If you were to recommend the record Ys by Joanna Newsom to someone they might ask you to describe it. You would say, well it is folk music with lots of harp and orchestral arrangements by Van Dyke Parks. That might not convince them. You might say there are only 5 songs, but the record is 55 minutes and one song is 17 minutes, but it all seems compact and not too long at all. That definitely might not sell them on it. You’d tell them the vocals might be considered odd by most people, but they fit the music perfectly. That probably would not work either. You could also tell them that maybe it was the most compelling record of 2006. That there was nothing else like it put out that year or in the years since even by Joanna Newson. That she has put out good records since, but nothing quite as otherworldly or ethereal as Ys. Maybe that would peak their interest. You could get more specific then and tell them when you listened to the record many times over one winter and you used to think it sounded like a fairy tale put to music. That it sounded not like a child’s fairy tale, but one about the realm of the fae where the stories are about when someone’s husband disappears and comes back after 10 years and looks exactly the same, but has purple hair and speaks a different language. That you used to wonder while listening to it on the train who around you might be one of the fair folk trying to trick you. The tales where the world is shown to you by one of the fairies through a door that is in the middle of a forest and the world you see is beautiful and glimmers brightly. It pulls you toward it. Yet you can tell everything has sharp edges and just going through the door might cut you and you’re allergic to the most beautiful of the flora and if you go there you better bring your EpiPen. You are glad you can see it through the portal, but you don’t really think you want to go there. You’ll just sit back and admire from a distance. After that they might want to listen to it or maybe not. I suppose it all depends on well you sold it.
I liked metal music in the 1980’s and early 90’s. I suppose much of the world did. Bands like Metallica, Iron Maiden, and Pantera played in front huge crowds around the world and sold millions of records. Somewhere along the line I lost track of the genre. It wasn’t on purpose, it just wasn’t on my radar. Fast forward a decade or so. In the early 2000’s I used to go to Manifest Records in Charlotte. At certain types of record stores there are always people who will talk your ear off. It is both a stereotype and true. Over the years I depended on this interaction for new music to listen to. Manifest has had those people over the years and one of them was an employee who was a huge fan of the record Leviathan by Mastodon. I didn’t pay heed to his recommendation when he told me and quickly forgot the conversation. Later that year I found the CD in the stacks and saw the cover. The Leviathan they were referring to was Ahab’s White Whale. That I did not expect. I decided I should buy it. I listened to the record that night and realized that metal music had continued onward when I wasn’t paying attention. Leviathan was a combination of Black Sabbath and punk music and worked perfectly for the subject material (Moby Dick, drums and riffs for descent into the watery abyss). I hadn’t heard metal music quite like it before. I wasn’t sure what to call it, but the record was great whatever it was. I saw Mastodon later that year at the Casbah at Tremont Music Hall ( a great club gone, but not forgotten). It was sold out in the small room and it was about as far from the arena metal of the Monsters of Rock as you could get. The music though was just as loud as an arena rock and hurtled forward relentlessly in the space there was. Thanks to the record store worker whose name I don’t remember, but who wore a trucker’s hat and had impressive sideburns at Manifest for helping me realize metal music still existed in 2004. In 2020 it is appreciated still.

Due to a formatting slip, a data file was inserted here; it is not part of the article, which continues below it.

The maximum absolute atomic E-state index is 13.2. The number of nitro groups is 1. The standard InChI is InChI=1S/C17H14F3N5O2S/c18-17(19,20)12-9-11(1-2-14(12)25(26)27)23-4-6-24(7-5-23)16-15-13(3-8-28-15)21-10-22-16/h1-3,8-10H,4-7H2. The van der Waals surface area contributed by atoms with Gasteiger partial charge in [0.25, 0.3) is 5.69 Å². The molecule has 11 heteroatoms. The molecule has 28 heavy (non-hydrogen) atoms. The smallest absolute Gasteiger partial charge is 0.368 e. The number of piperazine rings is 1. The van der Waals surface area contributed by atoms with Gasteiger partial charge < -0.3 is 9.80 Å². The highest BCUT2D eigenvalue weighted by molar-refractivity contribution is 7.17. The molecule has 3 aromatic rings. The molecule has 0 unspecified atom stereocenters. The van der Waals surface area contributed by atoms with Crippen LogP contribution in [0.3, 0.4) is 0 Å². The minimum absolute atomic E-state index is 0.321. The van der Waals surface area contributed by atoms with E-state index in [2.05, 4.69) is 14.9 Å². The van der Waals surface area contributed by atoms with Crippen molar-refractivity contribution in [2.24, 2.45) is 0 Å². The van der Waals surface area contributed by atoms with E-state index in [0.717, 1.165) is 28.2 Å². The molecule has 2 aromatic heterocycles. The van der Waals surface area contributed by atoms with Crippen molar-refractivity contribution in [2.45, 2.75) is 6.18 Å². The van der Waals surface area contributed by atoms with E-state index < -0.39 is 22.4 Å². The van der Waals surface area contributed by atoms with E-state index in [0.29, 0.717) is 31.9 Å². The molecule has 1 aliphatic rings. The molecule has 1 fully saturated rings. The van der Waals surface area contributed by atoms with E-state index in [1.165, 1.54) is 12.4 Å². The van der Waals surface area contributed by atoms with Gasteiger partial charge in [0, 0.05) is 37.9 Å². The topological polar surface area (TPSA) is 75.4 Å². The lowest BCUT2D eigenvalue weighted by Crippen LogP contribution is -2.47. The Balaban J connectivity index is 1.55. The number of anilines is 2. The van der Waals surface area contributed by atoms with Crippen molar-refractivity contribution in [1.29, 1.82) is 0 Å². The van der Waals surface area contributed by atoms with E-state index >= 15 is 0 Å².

The last concert I saw before everything shut down was Hiss Golden Messenger. Over the last twenty years I have always had a southern rock band that I went to see a bunch of times over a few years. Some years it was Drive By Truckers, some years Gov‘t Mule, some years Lucero. Whiskey drinking bands where you sit outside the club after the show with your new best friend from West Virginia or South Georgia. The last few years it has been Hiss Golden Messenger. MC Taylor writes Americana songs at a high level like Jerry Garcia or Will Oldham. The songs are evergreen. Folklore anthems in the present day. Phil Cook can play just about any instrument well and the rest of the band is always excellent They also have a devotion to the cause of public education which is a soft spot to me. I like all their records, but I think my favorite by them is Heart Like a Levee. It is full of sing along’s and crowd pleasers. For whatever reason they play small venues like Cat’s Cradle or Orange Peel still, but so do Drive By Truckers and Lucero so what do I know. Go see them when it is possible to see anything again.